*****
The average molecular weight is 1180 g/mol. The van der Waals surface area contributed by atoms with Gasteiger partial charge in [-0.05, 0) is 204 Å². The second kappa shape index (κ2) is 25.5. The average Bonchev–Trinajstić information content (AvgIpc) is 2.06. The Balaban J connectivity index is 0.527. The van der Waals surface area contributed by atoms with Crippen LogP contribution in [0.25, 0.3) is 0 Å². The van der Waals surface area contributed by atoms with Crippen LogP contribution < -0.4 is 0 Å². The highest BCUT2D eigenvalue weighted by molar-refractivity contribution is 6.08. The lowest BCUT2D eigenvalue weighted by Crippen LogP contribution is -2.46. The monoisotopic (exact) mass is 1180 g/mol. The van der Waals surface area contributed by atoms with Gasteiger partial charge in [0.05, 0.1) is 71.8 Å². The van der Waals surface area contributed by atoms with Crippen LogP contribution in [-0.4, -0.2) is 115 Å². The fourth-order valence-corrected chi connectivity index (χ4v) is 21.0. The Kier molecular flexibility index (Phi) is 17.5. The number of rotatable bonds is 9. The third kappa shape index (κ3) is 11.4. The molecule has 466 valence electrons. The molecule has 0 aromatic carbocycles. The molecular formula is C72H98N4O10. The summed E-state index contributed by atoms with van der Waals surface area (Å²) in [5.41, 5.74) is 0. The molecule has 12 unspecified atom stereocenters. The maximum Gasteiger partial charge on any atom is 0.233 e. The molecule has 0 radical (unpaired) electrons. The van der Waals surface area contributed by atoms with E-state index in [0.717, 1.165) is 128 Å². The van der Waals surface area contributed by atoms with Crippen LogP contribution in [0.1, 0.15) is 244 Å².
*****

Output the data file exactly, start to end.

The average molecular weight is 1180 g/mol. The van der Waals surface area contributed by atoms with Gasteiger partial charge in [-0.05, 0) is 204 Å². The second kappa shape index (κ2) is 25.5. The average Bonchev–Trinajstić information content (AvgIpc) is 2.06. The Balaban J connectivity index is 0.527. The van der Waals surface area contributed by atoms with Crippen LogP contribution in [0.25, 0.3) is 0 Å². The van der Waals surface area contributed by atoms with Crippen LogP contribution < -0.4 is 0 Å². The highest BCUT2D eigenvalue weighted by molar-refractivity contribution is 6.08. The lowest BCUT2D eigenvalue weighted by Crippen LogP contribution is -2.46. The monoisotopic (exact) mass is 1180 g/mol. The van der Waals surface area contributed by atoms with Gasteiger partial charge in [0.05, 0.1) is 71.8 Å². The van der Waals surface area contributed by atoms with Crippen LogP contribution in [-0.4, -0.2) is 115 Å². The fourth-order valence-corrected chi connectivity index (χ4v) is 21.0. The Kier molecular flexibility index (Phi) is 17.5. The number of rotatable bonds is 9. The third kappa shape index (κ3) is 11.4. The molecule has 466 valence electrons. The molecule has 0 aromatic carbocycles. The molecular formula is C72H98N4O10. The summed E-state index contributed by atoms with van der Waals surface area (Å²) in [5.41, 5.74) is 0. The molecule has 12 unspecified atom stereocenters. The maximum Gasteiger partial charge on any atom is 0.233 e. The molecule has 0 radical (unpaired) electrons. The van der Waals surface area contributed by atoms with E-state index in [0.717, 1.165) is 128 Å². The van der Waals surface area contributed by atoms with Crippen LogP contribution in [0.1, 0.15) is 244 Å².